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Fulton County, State Court
other-ischemia other-necrosis other-prosthesis other-phantom pain cardiac-heart cardiac-cardiac arrest foot/heel-foot amputation-leg(leg (below the knee)) pulmonary/respiratory-respiratory distress
Medical Malpractice – Failure to Test, Delayed Treatment, Failure to Detect, Failure to Consult
Connie Lockhart v. Glenn R. Bloom, M.D., Cherokee Emergency Physicians LLC, Sachin Lavania, M.D., Cherokee Lung & Sleep Specialists P.C. and Northside Hospital-Cherokee,
January 31, 2019
Connie Lockhart (Female, 50 Years)
Angela R. Fox;
Summerville Firm LLC;
Connie Lockhart ■ Lloyd N. Bell;
Bell Law Firm;
Connie Lockhart ■ Darren Summerville;
Summerville Firm LLC;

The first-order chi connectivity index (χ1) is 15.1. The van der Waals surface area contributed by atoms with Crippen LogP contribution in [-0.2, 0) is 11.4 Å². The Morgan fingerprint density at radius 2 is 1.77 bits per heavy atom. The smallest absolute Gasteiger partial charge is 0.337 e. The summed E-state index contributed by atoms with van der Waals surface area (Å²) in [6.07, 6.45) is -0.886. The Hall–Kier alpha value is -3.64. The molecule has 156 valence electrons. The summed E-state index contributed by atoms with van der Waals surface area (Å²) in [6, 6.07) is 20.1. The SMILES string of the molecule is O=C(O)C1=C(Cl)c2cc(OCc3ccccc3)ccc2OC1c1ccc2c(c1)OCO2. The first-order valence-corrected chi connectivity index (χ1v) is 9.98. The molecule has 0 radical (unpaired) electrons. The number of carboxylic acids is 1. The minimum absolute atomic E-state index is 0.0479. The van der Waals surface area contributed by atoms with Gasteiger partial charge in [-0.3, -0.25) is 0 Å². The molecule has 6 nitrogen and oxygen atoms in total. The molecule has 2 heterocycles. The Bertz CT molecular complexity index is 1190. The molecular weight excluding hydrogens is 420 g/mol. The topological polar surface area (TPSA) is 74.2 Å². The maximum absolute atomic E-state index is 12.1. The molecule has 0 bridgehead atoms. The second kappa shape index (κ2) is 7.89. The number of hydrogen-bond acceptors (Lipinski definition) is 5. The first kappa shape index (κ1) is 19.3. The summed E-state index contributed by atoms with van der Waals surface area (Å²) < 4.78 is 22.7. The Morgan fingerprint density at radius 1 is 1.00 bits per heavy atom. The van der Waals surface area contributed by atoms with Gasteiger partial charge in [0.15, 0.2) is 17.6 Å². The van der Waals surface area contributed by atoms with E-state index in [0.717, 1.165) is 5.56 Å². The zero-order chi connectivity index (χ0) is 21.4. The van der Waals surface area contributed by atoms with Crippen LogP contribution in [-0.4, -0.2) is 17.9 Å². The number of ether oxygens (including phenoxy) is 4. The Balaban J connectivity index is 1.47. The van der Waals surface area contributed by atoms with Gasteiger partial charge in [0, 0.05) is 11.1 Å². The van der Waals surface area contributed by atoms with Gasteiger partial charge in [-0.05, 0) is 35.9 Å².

Connie Lockhart ■ David Schlachter;
Bell Law Firm;
Eric Gluck; M.D.; Critical Care; Chicago,
IL called by:
Angela R. Fox, Lloyd N. Bell, Darren Summerville, David Schlachter ■ Paul Collier; M.D.; Vascular Surgery; Sewickley,
PA called by:
Angela R. Fox, Lloyd N. Bell, Darren Summerville, David Schlachter ■ Bruce Seaman; Ph.D.; Economics; Atlanta,
GA called by:
Angela R. Fox, Lloyd N. Bell, Darren Summerville, David Schlachter ■ Susan Riddick-Grisham; R.N.; Life Care Planning; Richmond,
VA called by:
Angela R. Fox, Lloyd N. Bell, Darren Summerville, David Schlachter ■ Jeffrey Greenwald; M.D.; Hospitalist Medicine; Boston,
MA called by:
Angela R. Fox, Lloyd N. Bell, Darren Summerville, David Schlachter
Glenn R. Bloom,
Cherokee Emergency Physicians LLC,
Cherokee Lung & Sleep Specialists P.C.
Northside Hospital-Cherokee ■ J. Gabriel Banks;
Weathington McGrew Attorneys at Law;
Glenn R. Bloom, Cherokee Emergency Physicians LLC ■ Paul E. Weathington;
Weathington McGrew Attorneys at Law;
Glenn R. Bloom, Cherokee Emergency Physicians LLC ■ Robert G. Tanner;
Weinberg Wheeler Hudgins Gunn & Dial;
Sachin Lavania, Cherokee Lung & Sleep Specialists P.C.
GA called by:
J. Gabriel Banks, Paul E. Weathington ■ Bruce Morgan;
UT called by:
Robert G. Tanner ■ James Leo;
CA called by:
Robert G. Tanner
Doctors Co. for Lavania